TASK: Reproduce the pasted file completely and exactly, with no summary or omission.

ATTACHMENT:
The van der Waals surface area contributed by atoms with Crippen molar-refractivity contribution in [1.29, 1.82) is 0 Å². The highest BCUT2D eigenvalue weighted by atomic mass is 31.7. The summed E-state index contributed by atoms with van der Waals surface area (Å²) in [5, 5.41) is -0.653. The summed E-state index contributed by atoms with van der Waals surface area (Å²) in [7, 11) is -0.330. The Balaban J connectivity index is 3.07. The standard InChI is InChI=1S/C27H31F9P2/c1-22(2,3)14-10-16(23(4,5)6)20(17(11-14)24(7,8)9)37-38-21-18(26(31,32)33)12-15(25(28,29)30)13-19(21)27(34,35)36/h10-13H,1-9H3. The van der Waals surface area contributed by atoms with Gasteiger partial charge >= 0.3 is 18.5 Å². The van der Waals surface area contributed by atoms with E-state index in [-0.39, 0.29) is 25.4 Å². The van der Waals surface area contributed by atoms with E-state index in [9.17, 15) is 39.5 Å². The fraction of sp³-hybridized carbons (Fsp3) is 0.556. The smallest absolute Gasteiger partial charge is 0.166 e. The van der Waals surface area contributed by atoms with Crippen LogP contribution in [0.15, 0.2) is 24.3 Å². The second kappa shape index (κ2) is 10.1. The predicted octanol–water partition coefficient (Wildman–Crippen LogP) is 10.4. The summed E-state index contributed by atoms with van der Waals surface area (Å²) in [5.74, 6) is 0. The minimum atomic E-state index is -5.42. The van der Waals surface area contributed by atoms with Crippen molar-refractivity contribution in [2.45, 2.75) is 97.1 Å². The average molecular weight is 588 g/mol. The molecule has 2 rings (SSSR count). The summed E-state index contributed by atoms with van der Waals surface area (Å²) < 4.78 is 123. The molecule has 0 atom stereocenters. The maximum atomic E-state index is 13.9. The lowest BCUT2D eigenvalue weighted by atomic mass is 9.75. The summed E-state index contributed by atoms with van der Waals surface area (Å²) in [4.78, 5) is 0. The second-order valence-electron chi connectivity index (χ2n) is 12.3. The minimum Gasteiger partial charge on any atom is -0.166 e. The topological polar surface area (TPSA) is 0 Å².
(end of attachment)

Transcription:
The van der Waals surface area contributed by atoms with Crippen molar-refractivity contribution in [1.29, 1.82) is 0 Å². The highest BCUT2D eigenvalue weighted by atomic mass is 31.7. The summed E-state index contributed by atoms with van der Waals surface area (Å²) in [5, 5.41) is -0.653. The summed E-state index contributed by atoms with van der Waals surface area (Å²) in [7, 11) is -0.330. The Balaban J connectivity index is 3.07. The standard InChI is InChI=1S/C27H31F9P2/c1-22(2,3)14-10-16(23(4,5)6)20(17(11-14)24(7,8)9)37-38-21-18(26(31,32)33)12-15(25(28,29)30)13-19(21)27(34,35)36/h10-13H,1-9H3. The van der Waals surface area contributed by atoms with Gasteiger partial charge >= 0.3 is 18.5 Å². The van der Waals surface area contributed by atoms with E-state index in [-0.39, 0.29) is 25.4 Å². The van der Waals surface area contributed by atoms with E-state index in [9.17, 15) is 39.5 Å². The fraction of sp³-hybridized carbons (Fsp3) is 0.556. The smallest absolute Gasteiger partial charge is 0.166 e. The van der Waals surface area contributed by atoms with Crippen LogP contribution in [0.15, 0.2) is 24.3 Å². The second kappa shape index (κ2) is 10.1. The predicted octanol–water partition coefficient (Wildman–Crippen LogP) is 10.4. The summed E-state index contributed by atoms with van der Waals surface area (Å²) in [5.74, 6) is 0. The minimum atomic E-state index is -5.42. The van der Waals surface area contributed by atoms with Crippen molar-refractivity contribution in [2.45, 2.75) is 97.1 Å². The average molecular weight is 588 g/mol. The molecule has 2 rings (SSSR count). The summed E-state index contributed by atoms with van der Waals surface area (Å²) < 4.78 is 123. The molecule has 0 atom stereocenters. The maximum atomic E-state index is 13.9. The lowest BCUT2D eigenvalue weighted by atomic mass is 9.75. The summed E-state index contributed by atoms with van der Waals surface area (Å²) in [4.78, 5) is 0. The second-order valence-electron chi connectivity index (χ2n) is 12.3. The minimum Gasteiger partial charge on any atom is -0.166 e. The topological polar surface area (TPSA) is 0 Å².